In a day and age where we see dozens (upon dozens) of possession films released every year, Marcin Wrona’s Demon manages to stand out as a truly special cinematic experience. The film consistently defies expectations from beginning to end by going against genre conventions, playing up the scenario’s more darkly comedic elements, and creating a haunting allegory that reflects how even though we often think we can bury our past, it will always find a way to rear its ugly head. Demon also soars due to the stunning performance from Itay Tiran, whose harrowing transformation is a marvel to behold.
At the beginning of Demon, we meet Piotr (Tiran), who arrives in a small village in Poland to marry the lovely Zaneta (Agnieszka Zulewska) and meet his new family for the very first time. The plan is for the lovebirds to get hitched on the estate of Zaneta’s family, a place once owned by her grandfather and now hosted by her proud parents for the all-day affair. Shortly before their nuptials, Piotr discovers human remains hidden on the property, and while he initially wants to pretend that he found nothing, the truth soon comes out when he begins acting erratically during the wedding festivities. As suspicions rise amongst the attendees, Zaneta’s father (Andrzej Grabowski) does his best to keep the peace amongst the chaos (“More dancing! More vodka!”) and figure out how to deal with his new son-in-law, who may very well be possessed by an evil force that wants to use Piotr as a vessel into the realm of the living.
While it may be described as a horror movie with comedic undertones, that’s not necessarily an accurate summarization of Wrona’s thematic achievements in Demon. His final film deftly maneuvers between genres with great ease, making for an unforgettable mix of drama, romance, absurdism, and the supernatural while also touching on some of Poland’s socio-political issues. Overall, though, Demon is a compelling mystery that washes over you with a foreboding haze of uncertainty that Wrona successfully sustains. I love that, several days after seeing it, certain aspects of Demon are still knocking around in my head.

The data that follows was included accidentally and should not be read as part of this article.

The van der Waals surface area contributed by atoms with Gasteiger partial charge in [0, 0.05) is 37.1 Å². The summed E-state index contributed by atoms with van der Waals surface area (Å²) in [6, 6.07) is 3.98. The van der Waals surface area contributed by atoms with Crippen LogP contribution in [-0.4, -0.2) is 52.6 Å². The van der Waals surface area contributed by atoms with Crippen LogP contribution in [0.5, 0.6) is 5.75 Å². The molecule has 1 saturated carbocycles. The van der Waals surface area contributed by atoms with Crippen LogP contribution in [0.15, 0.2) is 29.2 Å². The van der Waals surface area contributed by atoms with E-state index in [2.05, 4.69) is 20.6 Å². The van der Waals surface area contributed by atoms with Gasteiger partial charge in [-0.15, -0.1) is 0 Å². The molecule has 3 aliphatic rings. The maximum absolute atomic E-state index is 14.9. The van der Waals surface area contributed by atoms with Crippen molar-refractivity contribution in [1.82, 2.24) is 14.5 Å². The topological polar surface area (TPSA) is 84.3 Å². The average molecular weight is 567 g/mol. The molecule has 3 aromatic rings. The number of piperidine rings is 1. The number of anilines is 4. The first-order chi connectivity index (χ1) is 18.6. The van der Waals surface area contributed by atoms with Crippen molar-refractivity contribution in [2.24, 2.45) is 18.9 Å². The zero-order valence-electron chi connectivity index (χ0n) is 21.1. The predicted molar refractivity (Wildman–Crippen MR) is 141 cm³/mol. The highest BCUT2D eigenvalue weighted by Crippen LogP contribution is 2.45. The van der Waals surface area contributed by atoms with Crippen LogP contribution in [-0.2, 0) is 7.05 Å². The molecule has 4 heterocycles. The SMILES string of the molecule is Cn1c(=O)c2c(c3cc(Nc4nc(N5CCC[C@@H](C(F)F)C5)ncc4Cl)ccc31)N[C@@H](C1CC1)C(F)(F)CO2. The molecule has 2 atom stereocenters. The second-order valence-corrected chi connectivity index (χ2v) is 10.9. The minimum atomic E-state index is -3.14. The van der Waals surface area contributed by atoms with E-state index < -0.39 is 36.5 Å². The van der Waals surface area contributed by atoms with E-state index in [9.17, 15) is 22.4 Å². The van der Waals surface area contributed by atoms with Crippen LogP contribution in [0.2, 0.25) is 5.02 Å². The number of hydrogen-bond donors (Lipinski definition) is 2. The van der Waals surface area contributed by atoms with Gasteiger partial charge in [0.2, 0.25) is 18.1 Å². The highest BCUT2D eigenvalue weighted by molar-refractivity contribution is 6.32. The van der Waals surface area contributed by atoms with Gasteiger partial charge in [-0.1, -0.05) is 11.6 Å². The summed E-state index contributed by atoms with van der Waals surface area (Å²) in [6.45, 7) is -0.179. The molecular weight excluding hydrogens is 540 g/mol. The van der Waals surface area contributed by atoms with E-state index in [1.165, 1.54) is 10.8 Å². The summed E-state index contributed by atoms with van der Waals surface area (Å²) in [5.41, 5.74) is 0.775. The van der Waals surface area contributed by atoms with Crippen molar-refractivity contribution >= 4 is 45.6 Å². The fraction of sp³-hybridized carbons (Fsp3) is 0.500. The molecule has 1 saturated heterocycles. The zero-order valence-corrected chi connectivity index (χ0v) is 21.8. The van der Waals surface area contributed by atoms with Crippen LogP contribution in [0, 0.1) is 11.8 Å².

Early on in Demon, there’s a scene in which Piotr, a total stranger to everyone and everything around him, is confronted with the image of a bereaved woman screaming out in agony. You’re not sure just how she will fit into his journey, and I’m not sure if we fully know by the conclusion of Demon, either, but it’s a haunting omen that brilliantly sets the stage for the heartbreak to come for Piotr and his betrothed.
Wrona does a fantastic job of building towards Piotr’s eventual collapse and showing how it affects Zaneta and her proud family, who would rather hide away her sickened new husband than have it ruin the fun of the wedding they’re hosting. And for as much as this is a tragic event, especially for Zaneta (and Zulewska is wonderful as a love-struck bride who will stop at nothing to save her beloved), much of Demon’s comedic elements come from the bride’s family’s absurdly insensitive response to both Piotr’s predicament and the fact that there are likely bodies buried all over the family estate.
We’ve seen weddings explored as a chaotic setting in cinema numerous times before, but there’s something uniquely compelling and wholly original about what Wrona creates with Demon. It’s not going to be a film for everyone, and if you don’t enjoy ambiguity with your tales of terror, this may not be your particular cup of tea. To me, though, Demon is a storytelling triumph and an enchanting swan song for Wrona. It’s a film with many layers just waiting to be peeled back and explored, and it manages to do something new in a subgenre that doesn’t often see unique approaches. As a fan, I couldn’t ask for more.
Movie Score: 4/5